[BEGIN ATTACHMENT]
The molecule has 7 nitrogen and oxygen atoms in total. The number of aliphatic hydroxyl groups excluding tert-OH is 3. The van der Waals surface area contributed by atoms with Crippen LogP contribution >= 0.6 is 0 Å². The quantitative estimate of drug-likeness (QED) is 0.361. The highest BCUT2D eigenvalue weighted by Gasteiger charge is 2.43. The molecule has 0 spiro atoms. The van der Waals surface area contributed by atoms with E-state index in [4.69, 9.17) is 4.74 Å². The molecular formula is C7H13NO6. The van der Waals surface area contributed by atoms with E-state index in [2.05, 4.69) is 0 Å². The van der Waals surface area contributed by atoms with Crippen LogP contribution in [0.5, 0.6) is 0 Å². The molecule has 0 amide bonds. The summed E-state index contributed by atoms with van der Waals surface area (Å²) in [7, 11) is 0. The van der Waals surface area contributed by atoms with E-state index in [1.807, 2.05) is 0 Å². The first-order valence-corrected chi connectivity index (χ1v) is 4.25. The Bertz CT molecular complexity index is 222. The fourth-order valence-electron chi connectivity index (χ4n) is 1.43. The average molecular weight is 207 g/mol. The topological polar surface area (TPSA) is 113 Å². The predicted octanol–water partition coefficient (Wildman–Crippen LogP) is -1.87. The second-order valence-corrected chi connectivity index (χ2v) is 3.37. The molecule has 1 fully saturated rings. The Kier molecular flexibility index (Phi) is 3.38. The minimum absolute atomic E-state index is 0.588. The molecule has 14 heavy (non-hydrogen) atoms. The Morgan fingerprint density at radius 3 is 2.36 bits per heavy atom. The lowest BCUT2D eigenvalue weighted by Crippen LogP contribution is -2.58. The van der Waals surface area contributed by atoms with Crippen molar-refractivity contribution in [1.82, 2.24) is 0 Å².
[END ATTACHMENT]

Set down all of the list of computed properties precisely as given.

The molecule has 7 nitrogen and oxygen atoms in total. The number of aliphatic hydroxyl groups excluding tert-OH is 3. The van der Waals surface area contributed by atoms with Crippen LogP contribution >= 0.6 is 0 Å². The quantitative estimate of drug-likeness (QED) is 0.361. The highest BCUT2D eigenvalue weighted by Gasteiger charge is 2.43. The molecule has 0 spiro atoms. The van der Waals surface area contributed by atoms with E-state index in [4.69, 9.17) is 4.74 Å². The molecular formula is C7H13NO6. The van der Waals surface area contributed by atoms with E-state index in [2.05, 4.69) is 0 Å². The van der Waals surface area contributed by atoms with Crippen LogP contribution in [0.5, 0.6) is 0 Å². The molecule has 0 amide bonds. The summed E-state index contributed by atoms with van der Waals surface area (Å²) in [7, 11) is 0. The van der Waals surface area contributed by atoms with E-state index in [1.807, 2.05) is 0 Å². The first-order valence-corrected chi connectivity index (χ1v) is 4.25. The Bertz CT molecular complexity index is 222. The fourth-order valence-electron chi connectivity index (χ4n) is 1.43. The average molecular weight is 207 g/mol. The topological polar surface area (TPSA) is 113 Å². The predicted octanol–water partition coefficient (Wildman–Crippen LogP) is -1.87. The second-order valence-corrected chi connectivity index (χ2v) is 3.37. The molecule has 1 fully saturated rings. The Kier molecular flexibility index (Phi) is 3.38. The minimum absolute atomic E-state index is 0.588. The molecule has 14 heavy (non-hydrogen) atoms. The Morgan fingerprint density at radius 3 is 2.36 bits per heavy atom. The lowest BCUT2D eigenvalue weighted by Crippen LogP contribution is -2.58. The van der Waals surface area contributed by atoms with Crippen molar-refractivity contribution in [1.82, 2.24) is 0 Å².